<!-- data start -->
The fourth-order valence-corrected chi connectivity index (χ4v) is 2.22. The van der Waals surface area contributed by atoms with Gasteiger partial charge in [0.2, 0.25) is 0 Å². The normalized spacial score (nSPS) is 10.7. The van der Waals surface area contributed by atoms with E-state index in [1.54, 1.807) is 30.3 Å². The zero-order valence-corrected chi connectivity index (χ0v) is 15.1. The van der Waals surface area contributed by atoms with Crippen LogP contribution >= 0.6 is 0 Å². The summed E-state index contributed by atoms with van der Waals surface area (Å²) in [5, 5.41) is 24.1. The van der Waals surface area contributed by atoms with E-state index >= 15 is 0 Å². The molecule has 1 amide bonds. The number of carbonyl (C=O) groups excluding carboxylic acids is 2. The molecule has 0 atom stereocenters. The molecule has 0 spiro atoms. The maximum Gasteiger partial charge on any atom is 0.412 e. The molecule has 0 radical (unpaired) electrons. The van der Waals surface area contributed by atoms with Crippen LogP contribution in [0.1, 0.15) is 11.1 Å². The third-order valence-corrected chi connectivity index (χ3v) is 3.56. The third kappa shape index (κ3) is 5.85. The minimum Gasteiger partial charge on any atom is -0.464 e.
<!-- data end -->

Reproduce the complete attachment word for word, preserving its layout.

The fourth-order valence-corrected chi connectivity index (χ4v) is 2.22. The van der Waals surface area contributed by atoms with Gasteiger partial charge in [0.2, 0.25) is 0 Å². The normalized spacial score (nSPS) is 10.7. The van der Waals surface area contributed by atoms with E-state index in [1.54, 1.807) is 30.3 Å². The zero-order valence-corrected chi connectivity index (χ0v) is 15.1. The van der Waals surface area contributed by atoms with Crippen LogP contribution >= 0.6 is 0 Å². The summed E-state index contributed by atoms with van der Waals surface area (Å²) in [5, 5.41) is 24.1. The van der Waals surface area contributed by atoms with E-state index >= 15 is 0 Å². The molecule has 1 amide bonds. The number of carbonyl (C=O) groups excluding carboxylic acids is 2. The molecule has 0 atom stereocenters. The molecule has 0 spiro atoms. The maximum Gasteiger partial charge on any atom is 0.412 e. The molecule has 0 radical (unpaired) electrons. The van der Waals surface area contributed by atoms with Crippen LogP contribution in [0.1, 0.15) is 11.1 Å². The third-order valence-corrected chi connectivity index (χ3v) is 3.56. The third kappa shape index (κ3) is 5.85. The minimum Gasteiger partial charge on any atom is -0.464 e.